{ by david linsin }

July 29, 2009

Git Stash

After a great talk on Git at the Java User Group Karlsruhe and a couple of other experiences, I started to really dig the Distributed Source Control Management (DSCM) notion and its advantages. A neat and quite helpful feature of Git is stashing.

The Git manual has as an exceptionally helpful description of stashing. They call it "Temporarily setting aside work in progress".

While you are in the middle of working on something complicated, you find an unrelated but obvious and trivial bug. You would like to fix it before continuing. You can use git-stash(1) to save the current state of your work, and after fixing the bug (or, optionally after doing so on a different branch and then coming back), unstash the work-in-progress changes.

$ git stash save "work in progress for foo feature"

This command will save your changes away to the stash, and reset your working tree and the index to match the tip of your current branch. Then you can make your fix as usual.

... edit and test ...
$ git commit -a -m "blorpl: typofix"

After that, you can go back to what you were working on with git stash pop:

$ git stash pop

Git's stashing feature saved me quite some trouble a couple of days ago, while working on a side project. I developed a feature on branch "B" and had quite a big change-set, while someone found a bug on the stable branch, let's call it "A".

Coming from SVN, I thought I had to check-in my changes in order to switch to Branch "A" and fix the bug. That's quite ugly, because it screws with your history of commits and even might break your builds. I know that there are other possibilities with SVN, like copying your changed files or creating a patch file. However, to me those all look like workarounds rather than solutions.

So I simply stashed my changes from branch "B" and got a clean branch with HEAD. I switched to branch "A" and was able to fix and commit the bug. After switching to branch "B" again, I simply poped the changes from the stash, as if I had never stopped working on the feature.

After working with Git for some time, I would really recommend people to switch to a DSCM. I'm not alone with this. SpringSource's DM server team migrated their repositories to Git a couple of weeks ago and they didn't hear any complaints from the community. No matter if you choose Git or Mercurial, the advantages of a DSCM really outweigh the initial costs of getting started.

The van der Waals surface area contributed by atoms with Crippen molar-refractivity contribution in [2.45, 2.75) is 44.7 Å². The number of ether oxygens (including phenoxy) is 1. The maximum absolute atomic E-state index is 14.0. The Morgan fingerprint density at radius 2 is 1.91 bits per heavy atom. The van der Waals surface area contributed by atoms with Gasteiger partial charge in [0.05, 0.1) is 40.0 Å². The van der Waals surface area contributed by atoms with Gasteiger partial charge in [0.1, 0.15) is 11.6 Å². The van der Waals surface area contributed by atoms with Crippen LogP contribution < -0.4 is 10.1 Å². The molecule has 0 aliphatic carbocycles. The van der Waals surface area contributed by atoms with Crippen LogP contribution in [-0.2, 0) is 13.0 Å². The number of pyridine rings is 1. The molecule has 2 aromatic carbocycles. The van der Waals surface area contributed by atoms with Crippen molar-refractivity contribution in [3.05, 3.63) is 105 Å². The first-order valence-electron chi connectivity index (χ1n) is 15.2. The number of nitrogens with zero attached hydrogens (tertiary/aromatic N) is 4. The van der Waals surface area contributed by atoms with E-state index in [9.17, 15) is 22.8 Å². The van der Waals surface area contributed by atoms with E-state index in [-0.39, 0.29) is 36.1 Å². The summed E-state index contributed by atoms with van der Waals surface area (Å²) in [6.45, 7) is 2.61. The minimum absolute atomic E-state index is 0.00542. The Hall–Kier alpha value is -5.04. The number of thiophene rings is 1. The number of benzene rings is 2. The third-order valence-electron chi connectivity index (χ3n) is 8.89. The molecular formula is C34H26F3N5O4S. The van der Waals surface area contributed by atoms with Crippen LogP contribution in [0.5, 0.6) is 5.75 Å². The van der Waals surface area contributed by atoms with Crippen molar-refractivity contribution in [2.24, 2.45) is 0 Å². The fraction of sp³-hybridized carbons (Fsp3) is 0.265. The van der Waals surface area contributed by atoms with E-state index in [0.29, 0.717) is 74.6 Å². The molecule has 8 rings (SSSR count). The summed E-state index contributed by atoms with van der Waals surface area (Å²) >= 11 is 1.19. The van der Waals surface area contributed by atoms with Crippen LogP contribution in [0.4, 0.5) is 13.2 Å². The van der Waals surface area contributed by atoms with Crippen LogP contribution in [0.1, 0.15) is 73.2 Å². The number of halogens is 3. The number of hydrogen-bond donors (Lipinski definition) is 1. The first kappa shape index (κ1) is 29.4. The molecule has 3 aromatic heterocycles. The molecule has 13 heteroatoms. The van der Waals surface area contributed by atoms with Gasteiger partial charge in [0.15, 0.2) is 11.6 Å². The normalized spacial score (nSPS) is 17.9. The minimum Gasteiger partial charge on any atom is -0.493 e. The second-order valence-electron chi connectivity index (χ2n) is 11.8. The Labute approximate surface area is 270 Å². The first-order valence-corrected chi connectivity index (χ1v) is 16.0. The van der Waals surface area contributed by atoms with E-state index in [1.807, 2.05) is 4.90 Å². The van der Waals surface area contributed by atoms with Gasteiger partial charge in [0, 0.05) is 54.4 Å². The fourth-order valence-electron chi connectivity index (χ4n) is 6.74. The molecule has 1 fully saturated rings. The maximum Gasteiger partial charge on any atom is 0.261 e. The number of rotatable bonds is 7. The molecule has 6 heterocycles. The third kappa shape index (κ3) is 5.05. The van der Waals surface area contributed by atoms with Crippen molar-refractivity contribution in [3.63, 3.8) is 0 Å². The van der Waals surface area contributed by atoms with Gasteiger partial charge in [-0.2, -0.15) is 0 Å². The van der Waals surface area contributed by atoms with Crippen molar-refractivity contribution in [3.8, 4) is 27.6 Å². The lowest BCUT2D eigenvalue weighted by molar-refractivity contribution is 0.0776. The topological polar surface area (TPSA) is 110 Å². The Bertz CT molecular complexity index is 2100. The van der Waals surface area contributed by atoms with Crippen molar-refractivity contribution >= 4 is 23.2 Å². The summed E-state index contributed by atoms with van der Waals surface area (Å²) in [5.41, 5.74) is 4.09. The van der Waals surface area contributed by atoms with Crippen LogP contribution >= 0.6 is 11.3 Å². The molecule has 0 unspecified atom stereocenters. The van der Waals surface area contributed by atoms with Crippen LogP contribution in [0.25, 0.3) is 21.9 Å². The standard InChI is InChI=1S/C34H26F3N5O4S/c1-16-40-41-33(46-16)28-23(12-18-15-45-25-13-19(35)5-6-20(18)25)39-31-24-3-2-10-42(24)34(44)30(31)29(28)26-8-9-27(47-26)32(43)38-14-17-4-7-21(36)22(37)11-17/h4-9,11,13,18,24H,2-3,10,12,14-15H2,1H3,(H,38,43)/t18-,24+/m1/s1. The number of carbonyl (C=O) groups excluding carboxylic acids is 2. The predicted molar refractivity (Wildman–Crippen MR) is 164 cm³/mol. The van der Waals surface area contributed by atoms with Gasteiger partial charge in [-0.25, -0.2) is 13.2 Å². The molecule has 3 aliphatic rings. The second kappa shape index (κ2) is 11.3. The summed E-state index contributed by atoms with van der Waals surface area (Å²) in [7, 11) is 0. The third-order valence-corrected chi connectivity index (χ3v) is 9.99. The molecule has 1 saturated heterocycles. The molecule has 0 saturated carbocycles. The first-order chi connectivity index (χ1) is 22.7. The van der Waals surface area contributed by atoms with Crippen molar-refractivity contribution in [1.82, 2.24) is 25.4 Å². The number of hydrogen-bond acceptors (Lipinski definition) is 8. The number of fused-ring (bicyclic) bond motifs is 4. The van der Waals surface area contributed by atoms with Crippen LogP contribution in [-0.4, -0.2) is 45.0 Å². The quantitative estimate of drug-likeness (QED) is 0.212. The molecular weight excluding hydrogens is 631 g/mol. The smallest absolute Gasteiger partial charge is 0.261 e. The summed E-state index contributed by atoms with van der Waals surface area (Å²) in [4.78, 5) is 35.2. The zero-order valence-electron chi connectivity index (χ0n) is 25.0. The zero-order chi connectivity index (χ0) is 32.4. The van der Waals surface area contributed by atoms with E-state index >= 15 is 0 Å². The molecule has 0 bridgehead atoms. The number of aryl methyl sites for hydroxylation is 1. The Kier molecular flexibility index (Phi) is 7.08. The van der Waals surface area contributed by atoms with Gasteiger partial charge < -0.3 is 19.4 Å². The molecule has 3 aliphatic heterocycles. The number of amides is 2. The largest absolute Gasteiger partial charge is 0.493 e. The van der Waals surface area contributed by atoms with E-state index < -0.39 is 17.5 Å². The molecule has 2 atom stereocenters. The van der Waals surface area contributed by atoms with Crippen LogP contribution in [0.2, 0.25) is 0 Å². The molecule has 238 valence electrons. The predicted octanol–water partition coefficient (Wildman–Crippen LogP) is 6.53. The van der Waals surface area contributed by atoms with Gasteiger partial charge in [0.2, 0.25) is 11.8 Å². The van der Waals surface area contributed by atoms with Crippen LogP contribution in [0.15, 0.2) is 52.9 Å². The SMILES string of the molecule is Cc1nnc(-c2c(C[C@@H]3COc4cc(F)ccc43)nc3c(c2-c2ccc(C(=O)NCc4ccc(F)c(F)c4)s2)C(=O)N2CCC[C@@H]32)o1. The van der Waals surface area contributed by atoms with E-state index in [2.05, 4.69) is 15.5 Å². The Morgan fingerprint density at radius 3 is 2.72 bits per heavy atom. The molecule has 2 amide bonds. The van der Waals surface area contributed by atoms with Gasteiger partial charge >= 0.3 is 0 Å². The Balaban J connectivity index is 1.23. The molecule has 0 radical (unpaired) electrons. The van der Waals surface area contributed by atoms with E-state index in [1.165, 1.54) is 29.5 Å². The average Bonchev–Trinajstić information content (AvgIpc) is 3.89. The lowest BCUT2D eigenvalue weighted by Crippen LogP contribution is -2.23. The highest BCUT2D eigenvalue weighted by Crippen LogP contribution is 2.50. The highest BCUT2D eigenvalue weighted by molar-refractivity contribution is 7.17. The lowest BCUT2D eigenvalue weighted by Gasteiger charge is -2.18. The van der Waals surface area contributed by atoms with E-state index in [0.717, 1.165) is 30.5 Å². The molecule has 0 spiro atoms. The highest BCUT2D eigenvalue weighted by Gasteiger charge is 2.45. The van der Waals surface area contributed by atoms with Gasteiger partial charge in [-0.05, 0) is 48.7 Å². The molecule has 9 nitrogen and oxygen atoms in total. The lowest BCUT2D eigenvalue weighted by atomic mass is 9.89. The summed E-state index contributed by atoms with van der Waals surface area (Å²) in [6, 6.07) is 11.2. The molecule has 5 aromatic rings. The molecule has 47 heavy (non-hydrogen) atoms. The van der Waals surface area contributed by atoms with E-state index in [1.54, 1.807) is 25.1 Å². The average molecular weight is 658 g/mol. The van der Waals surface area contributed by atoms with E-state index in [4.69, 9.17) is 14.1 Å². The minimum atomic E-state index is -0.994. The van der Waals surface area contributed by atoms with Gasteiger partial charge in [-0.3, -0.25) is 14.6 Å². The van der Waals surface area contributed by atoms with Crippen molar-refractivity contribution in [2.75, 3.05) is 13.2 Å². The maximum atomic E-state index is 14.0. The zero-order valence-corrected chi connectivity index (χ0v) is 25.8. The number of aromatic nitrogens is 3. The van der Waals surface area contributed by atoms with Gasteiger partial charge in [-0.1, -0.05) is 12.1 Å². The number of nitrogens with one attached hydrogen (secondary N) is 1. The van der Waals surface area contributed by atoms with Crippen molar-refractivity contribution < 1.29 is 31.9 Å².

Anonymous said...

Not so sure about this one. I am used to have multiple eclipse workspaces checked out in parallel for all branches and open projects. If I need to add a quick fix I eighter check out a copy of my project (in the same or different workspace) or I just work on a file level.

David Linsin said...

There are definitely other approaches to tackle this problem.

For me you describe exactly what I don't want to have on my file system: multiple copies of a project! I really don't need my project to be spread over multiple folders in x different versions. I want to the SCM to handle different versions for me.

With IntelliJ it's quite easy to switch from branch A to B in that you only type on the command line "git checkout B" and the project is switched. So no need for multiple copies of a workspace.

A MacLeod said...

You can also use git stash to create a branch in the midst of work. Imagine you have some uncommitted changes that did not initially seem to necessitate a branch, but now you have decided that they diverge enough that you need a branch.

git stash
git branch "newbranch"
git stash apply
git commit -am "shifting development to my branch."

Senzafine said...

@bernd, I felt the same way until I got comfortable with git. While your method works, git makes this type of task virtually effortless.

This is a common pattern for solutions git provides versus the alternatives.

Tom said...

I know this is an old post, but A MacLeod: you don't need to use stash, and that code won't actually switch to the created branch.

The quickest way to move uncommitted changes to new branch is simply to do:
git checkout -b new_branch


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